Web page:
ISPD Annual Meeting 2022


Hi, thank you for your interest in our prenatal genotyping work. You can find our poster from the ISPD Conference on Prenatal Diagnosis and Therapy HERE. Please feel free to contact me regarding the work or potential collaborations.


Abstract Photo

Objective: Congenital abnormalities affect 3-4% of pregnancies and cause 20-30% of neonatal deaths worldwide. Non-invasive prenatal screening (NIPS) leverages the existence of cell-free fetal DNA with next-generation sequencing to predict fetal presence of large chromosomal abnormalities and, more recently, a select number of single-gene disorders. Here we present a novel sequencing-based approach to detect single-gene conditions in the fetus using maternal blood.

Method: In theory, given the proportion of fetal to maternal DNA (fetal fraction), a true estimate of the allele frequency defines the maternal and fetal genotypes at that locus. We employed two genotyping panels using dual-indexed adapters with unique molecular identifiers (UMIs) to interrogate selectively specific genetic variants: (1) a 9,610-variant panel with even density throughout the genome to estimate the fetal fraction; (2) an 80-variant panel covering common variants across diverse populations to test maternal-fetal genotyping accuracy. We have collected a cohort of 60 mother/newborn duos with genomic DNA and maternal cell-free DNA collected at 24-28 weeks gestation. We completed sequencing on the first 20 duos and will sequence the remaining duos by March 2022.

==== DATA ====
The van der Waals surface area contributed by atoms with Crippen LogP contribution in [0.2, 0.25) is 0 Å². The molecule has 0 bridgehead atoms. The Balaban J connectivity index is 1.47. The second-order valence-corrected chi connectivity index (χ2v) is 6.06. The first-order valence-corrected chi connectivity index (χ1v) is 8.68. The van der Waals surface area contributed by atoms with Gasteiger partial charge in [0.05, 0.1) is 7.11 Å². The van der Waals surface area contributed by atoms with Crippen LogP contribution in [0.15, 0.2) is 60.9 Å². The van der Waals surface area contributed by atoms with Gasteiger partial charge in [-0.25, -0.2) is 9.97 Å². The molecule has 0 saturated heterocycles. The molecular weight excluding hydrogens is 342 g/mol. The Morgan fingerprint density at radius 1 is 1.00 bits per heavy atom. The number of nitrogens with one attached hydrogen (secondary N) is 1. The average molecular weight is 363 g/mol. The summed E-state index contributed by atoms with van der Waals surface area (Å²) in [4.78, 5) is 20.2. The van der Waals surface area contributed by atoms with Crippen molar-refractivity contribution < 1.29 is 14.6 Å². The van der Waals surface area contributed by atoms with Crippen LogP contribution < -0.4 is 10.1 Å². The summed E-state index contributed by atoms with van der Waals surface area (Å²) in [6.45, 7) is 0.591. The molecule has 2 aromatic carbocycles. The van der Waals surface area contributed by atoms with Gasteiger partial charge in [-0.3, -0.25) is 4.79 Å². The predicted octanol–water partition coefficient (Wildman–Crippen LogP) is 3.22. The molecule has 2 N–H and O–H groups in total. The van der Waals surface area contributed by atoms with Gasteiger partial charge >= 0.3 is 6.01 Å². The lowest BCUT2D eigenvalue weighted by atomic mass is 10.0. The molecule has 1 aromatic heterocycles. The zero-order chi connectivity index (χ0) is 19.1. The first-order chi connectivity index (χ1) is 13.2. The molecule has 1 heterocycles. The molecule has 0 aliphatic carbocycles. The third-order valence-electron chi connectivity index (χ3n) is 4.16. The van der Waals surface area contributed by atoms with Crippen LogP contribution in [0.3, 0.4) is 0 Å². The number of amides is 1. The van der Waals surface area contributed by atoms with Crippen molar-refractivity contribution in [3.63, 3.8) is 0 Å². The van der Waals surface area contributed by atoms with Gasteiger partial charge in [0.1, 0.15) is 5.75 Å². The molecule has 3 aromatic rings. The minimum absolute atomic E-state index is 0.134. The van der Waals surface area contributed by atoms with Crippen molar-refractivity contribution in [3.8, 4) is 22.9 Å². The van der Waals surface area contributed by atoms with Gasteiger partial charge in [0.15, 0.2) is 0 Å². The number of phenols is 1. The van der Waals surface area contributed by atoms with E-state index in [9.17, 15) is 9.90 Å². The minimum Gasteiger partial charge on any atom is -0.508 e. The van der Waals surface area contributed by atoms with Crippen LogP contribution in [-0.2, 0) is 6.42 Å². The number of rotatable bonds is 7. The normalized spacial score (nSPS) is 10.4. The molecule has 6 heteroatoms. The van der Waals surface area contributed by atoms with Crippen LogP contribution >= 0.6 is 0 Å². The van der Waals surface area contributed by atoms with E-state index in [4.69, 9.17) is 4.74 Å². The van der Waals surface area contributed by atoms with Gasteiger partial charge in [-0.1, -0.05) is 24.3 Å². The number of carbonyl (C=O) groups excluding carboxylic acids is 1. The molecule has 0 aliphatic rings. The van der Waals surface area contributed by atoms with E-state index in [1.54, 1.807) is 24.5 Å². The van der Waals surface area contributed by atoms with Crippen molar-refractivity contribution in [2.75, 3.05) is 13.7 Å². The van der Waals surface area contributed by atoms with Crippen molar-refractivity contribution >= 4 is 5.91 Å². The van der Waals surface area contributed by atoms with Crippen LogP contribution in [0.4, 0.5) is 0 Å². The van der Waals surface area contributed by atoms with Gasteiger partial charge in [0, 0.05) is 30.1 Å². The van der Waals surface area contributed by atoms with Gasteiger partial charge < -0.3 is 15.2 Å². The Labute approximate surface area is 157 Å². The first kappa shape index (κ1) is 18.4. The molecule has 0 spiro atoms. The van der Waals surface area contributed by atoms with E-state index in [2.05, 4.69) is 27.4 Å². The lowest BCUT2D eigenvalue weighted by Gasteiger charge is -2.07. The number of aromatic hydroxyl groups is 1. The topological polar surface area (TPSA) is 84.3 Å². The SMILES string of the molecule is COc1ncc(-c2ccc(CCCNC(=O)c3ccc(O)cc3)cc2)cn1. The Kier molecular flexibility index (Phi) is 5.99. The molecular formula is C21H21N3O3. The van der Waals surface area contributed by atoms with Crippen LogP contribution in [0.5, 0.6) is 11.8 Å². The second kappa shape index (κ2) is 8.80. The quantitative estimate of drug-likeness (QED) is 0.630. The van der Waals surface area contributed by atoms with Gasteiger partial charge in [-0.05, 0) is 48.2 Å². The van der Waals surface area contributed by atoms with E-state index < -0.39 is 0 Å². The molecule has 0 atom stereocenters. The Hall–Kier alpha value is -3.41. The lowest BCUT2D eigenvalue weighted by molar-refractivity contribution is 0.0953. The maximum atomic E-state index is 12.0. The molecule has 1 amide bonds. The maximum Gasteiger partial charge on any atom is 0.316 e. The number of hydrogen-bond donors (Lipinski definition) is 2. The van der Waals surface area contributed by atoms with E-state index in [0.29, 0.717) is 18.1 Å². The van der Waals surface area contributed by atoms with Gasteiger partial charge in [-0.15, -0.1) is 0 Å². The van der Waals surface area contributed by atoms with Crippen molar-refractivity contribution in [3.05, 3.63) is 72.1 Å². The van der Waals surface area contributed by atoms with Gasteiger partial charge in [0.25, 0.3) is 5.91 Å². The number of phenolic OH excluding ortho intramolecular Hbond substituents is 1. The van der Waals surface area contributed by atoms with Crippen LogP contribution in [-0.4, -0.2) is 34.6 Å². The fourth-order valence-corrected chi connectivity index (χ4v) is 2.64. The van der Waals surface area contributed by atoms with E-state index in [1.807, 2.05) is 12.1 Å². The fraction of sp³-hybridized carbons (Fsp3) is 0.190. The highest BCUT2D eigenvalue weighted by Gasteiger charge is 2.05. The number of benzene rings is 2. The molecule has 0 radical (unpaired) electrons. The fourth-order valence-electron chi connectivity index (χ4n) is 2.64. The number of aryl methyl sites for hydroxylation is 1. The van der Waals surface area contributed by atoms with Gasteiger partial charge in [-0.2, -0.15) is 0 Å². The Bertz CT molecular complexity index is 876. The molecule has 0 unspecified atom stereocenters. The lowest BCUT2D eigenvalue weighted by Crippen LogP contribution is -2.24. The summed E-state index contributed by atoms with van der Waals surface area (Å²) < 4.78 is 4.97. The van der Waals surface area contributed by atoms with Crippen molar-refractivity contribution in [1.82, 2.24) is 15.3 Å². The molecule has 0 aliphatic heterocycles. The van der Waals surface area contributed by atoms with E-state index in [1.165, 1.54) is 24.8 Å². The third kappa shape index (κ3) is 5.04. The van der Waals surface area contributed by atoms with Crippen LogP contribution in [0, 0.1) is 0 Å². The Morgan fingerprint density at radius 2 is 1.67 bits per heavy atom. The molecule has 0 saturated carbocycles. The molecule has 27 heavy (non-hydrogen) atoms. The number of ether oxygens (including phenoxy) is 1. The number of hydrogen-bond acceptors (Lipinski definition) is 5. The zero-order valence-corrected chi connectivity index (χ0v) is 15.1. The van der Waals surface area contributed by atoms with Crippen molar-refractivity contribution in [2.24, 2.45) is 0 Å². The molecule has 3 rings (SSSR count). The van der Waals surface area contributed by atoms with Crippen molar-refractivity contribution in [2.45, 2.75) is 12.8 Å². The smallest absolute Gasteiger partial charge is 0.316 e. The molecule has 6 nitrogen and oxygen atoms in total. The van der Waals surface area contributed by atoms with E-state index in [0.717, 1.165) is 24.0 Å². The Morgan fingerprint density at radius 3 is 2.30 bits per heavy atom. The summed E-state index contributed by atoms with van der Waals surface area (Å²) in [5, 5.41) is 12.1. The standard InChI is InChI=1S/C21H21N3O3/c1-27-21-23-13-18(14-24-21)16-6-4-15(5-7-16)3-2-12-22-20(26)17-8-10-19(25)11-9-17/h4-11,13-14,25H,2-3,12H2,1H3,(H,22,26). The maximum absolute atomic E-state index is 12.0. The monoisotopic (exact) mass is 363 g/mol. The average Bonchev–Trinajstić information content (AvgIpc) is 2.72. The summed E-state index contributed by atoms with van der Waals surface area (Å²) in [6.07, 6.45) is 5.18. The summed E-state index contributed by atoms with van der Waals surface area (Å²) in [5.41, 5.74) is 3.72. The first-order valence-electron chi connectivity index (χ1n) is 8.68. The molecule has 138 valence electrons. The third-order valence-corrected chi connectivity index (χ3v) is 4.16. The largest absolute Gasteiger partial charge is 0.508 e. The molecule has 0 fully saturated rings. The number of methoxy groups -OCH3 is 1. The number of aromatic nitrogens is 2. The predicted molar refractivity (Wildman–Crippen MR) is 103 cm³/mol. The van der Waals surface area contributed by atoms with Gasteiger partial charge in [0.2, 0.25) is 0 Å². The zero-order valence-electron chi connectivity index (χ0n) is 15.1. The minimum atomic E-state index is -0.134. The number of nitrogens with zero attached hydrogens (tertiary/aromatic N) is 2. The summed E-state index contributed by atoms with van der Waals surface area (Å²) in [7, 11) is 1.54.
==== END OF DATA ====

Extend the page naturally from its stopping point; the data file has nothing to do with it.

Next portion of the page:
Results: From the first 20 duos, our fetal fraction estimates correlated to estimates using known genotypes (R2 = 0.95). For the genotyping panel, we obtained a median molecular count of 1,884 with sample-specific medians ranging from 486 to 6,536. We achieved a fetal genotyping accuracy of 84% (992/1,182) and a maternal genotyping accuracy of 97% (1,151/1,187); sample-specific fetal and maternal genotyping accuracies ranged from 75% to 94% and 90% to 100%, respectively.

Conclusions: Using dual-index sequencing adapters with UMIs allowed us to obtain molecular counts from maternal cell-free DNA. Using molecular counts, we estimated accurately the fetal fraction. On the first 20 duos, we realized mixed genotyping accuracies resulting from the limitations of cell-free DNA yield.